Rep. Ron Paul’s (R-TX) presidential campaign is already living up to the far-right brand of libertarianism he’s come to symbolize for his followers. In one of his first interviews after announcing his 2012 bid yesterday morning, he called for eliminating FEMA, even as much of the country suffers from devastating natural disasters, suggesting that people who happen to be in the path of a tornado or wildfire are “dumb.”
But in an an interview just minutes later yesterday evening, Paul outdid himself by telling MSNBC host Chris Matthews that he wouldn’t have voted for the 1964 Civil Rights Act because it was unfair to property owners. When Matthews asked if Paul thought it should be legal for a store to refuse to serve African Americans, Paul dodged, saying, “that’s ancient history.” Finally, when asked if he thought we would be better off without the Act and other government programs like Social Security, Paul replied we would be “better off” if government stayed out of such matters:
MATTHEWS: You would have voted against that law. You wouldn’t have voted for the ’64 civil rights bill.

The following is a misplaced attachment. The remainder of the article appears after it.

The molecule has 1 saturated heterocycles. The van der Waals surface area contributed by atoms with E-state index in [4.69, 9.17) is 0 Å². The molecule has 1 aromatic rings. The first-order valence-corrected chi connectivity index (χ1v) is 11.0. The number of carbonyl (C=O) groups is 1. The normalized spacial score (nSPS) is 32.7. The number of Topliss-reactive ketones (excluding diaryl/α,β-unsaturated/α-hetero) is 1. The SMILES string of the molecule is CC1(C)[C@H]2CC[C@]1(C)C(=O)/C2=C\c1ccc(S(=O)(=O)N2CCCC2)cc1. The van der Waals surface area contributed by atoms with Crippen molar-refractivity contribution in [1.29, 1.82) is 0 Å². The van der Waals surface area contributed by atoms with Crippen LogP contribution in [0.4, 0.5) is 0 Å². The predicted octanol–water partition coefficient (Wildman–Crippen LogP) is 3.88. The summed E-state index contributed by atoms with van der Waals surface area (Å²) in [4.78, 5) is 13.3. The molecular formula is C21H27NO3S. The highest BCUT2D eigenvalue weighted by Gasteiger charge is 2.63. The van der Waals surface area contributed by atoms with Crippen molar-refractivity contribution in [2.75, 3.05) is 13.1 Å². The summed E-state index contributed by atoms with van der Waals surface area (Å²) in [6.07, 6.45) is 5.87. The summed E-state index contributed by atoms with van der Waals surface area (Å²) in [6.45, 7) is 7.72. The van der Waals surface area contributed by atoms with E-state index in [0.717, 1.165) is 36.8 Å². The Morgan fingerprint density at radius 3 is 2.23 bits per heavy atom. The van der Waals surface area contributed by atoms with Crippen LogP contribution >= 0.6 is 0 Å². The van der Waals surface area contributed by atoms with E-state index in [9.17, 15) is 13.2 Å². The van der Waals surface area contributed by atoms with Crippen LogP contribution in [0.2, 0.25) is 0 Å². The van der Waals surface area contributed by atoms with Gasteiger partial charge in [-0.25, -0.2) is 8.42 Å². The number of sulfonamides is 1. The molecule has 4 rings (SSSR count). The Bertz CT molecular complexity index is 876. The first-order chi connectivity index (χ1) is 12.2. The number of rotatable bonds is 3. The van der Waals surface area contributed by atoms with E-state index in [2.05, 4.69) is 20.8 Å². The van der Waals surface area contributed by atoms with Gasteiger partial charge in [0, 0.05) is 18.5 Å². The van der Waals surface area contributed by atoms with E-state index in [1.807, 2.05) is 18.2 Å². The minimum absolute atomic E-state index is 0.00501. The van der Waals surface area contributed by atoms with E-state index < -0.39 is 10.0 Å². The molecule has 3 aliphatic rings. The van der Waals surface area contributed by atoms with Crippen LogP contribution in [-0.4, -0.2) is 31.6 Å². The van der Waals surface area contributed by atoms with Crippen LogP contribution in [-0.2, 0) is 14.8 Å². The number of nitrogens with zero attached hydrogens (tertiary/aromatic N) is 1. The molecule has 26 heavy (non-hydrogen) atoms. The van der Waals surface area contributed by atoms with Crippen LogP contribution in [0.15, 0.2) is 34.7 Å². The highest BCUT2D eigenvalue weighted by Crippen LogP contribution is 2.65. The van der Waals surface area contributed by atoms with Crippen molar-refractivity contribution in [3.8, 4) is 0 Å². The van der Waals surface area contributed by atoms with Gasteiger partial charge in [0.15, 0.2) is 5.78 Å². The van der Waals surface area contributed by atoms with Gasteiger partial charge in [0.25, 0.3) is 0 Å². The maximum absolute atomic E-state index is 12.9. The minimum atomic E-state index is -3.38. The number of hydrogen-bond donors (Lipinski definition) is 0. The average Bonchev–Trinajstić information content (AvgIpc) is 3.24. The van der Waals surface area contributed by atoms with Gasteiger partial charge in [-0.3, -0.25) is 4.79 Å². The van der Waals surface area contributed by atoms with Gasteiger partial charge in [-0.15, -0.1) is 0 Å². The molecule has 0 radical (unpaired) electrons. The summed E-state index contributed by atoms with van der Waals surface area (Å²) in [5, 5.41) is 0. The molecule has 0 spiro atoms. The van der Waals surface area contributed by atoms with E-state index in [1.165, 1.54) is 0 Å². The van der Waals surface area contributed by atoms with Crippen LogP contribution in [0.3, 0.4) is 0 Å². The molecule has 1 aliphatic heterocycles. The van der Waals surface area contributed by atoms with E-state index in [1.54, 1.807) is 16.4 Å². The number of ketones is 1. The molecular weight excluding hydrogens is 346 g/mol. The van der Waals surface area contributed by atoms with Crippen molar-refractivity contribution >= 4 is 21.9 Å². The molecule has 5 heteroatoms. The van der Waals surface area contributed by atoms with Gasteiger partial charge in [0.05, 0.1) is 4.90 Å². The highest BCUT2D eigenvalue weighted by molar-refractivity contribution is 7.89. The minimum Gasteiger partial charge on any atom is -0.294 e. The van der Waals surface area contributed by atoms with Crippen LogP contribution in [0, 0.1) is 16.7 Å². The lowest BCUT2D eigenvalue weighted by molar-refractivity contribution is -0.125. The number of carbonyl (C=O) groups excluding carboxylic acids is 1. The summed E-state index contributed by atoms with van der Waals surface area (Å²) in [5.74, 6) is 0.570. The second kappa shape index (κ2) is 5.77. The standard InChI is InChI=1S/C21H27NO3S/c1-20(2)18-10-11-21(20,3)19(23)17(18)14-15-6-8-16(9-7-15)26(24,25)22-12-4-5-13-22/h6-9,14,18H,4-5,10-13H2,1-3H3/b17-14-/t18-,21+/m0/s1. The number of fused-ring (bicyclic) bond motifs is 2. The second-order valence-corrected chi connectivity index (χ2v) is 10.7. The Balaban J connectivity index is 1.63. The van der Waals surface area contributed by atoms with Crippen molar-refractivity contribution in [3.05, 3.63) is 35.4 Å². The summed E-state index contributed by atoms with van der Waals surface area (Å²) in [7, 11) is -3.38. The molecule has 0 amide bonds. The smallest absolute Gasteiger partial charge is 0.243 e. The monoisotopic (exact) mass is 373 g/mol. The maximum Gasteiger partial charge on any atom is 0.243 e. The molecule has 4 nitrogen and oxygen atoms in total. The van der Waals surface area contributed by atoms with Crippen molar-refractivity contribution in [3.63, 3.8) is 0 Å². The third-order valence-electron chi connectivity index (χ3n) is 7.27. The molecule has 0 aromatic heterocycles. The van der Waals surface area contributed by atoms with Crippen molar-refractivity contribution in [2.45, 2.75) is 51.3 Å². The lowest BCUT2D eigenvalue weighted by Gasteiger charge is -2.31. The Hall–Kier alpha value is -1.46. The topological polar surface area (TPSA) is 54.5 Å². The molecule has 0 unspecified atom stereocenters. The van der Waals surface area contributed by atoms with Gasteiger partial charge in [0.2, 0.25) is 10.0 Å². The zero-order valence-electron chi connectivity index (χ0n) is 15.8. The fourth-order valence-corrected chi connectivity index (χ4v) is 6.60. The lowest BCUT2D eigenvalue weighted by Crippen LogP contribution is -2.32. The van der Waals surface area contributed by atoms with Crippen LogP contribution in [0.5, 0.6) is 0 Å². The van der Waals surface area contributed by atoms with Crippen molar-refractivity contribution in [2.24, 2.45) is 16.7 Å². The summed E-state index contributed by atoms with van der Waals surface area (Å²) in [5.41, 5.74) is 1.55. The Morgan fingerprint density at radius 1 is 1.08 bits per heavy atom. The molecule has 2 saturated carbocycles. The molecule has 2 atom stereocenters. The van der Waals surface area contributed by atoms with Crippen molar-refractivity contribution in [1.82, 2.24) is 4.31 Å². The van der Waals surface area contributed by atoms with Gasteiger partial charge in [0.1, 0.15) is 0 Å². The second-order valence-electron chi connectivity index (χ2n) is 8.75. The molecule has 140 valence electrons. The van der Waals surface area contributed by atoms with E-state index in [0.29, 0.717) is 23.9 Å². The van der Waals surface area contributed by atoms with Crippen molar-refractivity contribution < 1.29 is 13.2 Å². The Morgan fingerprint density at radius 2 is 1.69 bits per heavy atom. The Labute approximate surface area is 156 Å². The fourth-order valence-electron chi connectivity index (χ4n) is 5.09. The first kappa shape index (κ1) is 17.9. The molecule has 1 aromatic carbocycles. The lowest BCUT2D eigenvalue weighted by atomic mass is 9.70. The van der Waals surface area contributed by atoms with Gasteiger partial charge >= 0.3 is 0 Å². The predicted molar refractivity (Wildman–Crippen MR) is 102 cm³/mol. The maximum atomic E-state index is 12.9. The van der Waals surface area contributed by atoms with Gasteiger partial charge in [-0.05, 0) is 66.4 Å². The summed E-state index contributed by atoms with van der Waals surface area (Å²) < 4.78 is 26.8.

PAUL: Yes, but not in — I wouldn’t vote against getting rid of the Jim Crow laws.
MATTHEWS: But you would have voted for the — you know you — oh, come on. Honestly, Congressman, you were not for the ’64 civil rights bill.
PAUL: Because — because of the property rights element, not because it got rid of the Jim Crow law.
MATTHEWS: Right. The guy who owns a bar says, no blacks allowed, you say that’s fine. … This was a local shop saying no blacks allowed. You say that should be legal?
PAUL: That’s — that’s ancient history. That’s ancient history. That’s over and done with. [...]
MATTHEWS: Let me ask you this. We have had a long history of government involvement with Medicare, Social Security, the Civil Rights Act, the Voting Rights Act. And I think you are saying we would have been better off without all that?
PAUL: I think we would be better off if we had freedom, and not government control of our lives, our personal lives, and our — and policing the world.
Paul has expressed opposition to the Civil Rights Act on numerous occasions in the past, even taking to the House floor on the 40th anniversary of the law’s passage to give a speech calling it an unconstitutional attack on “individual liberty”:
The Civil Rights Act of 1964 gave the federal government unprecedented power over the hiring, employee relations, and customer service practices of every business in the country. The result was a massive violation of the rights of private property and contract, which are the bedrocks of free society. The federal government has no legitimate authority to infringe on the rights of private property owners to use their property as they please and to form (or not form) contracts with terms mutually agreeable to all parties.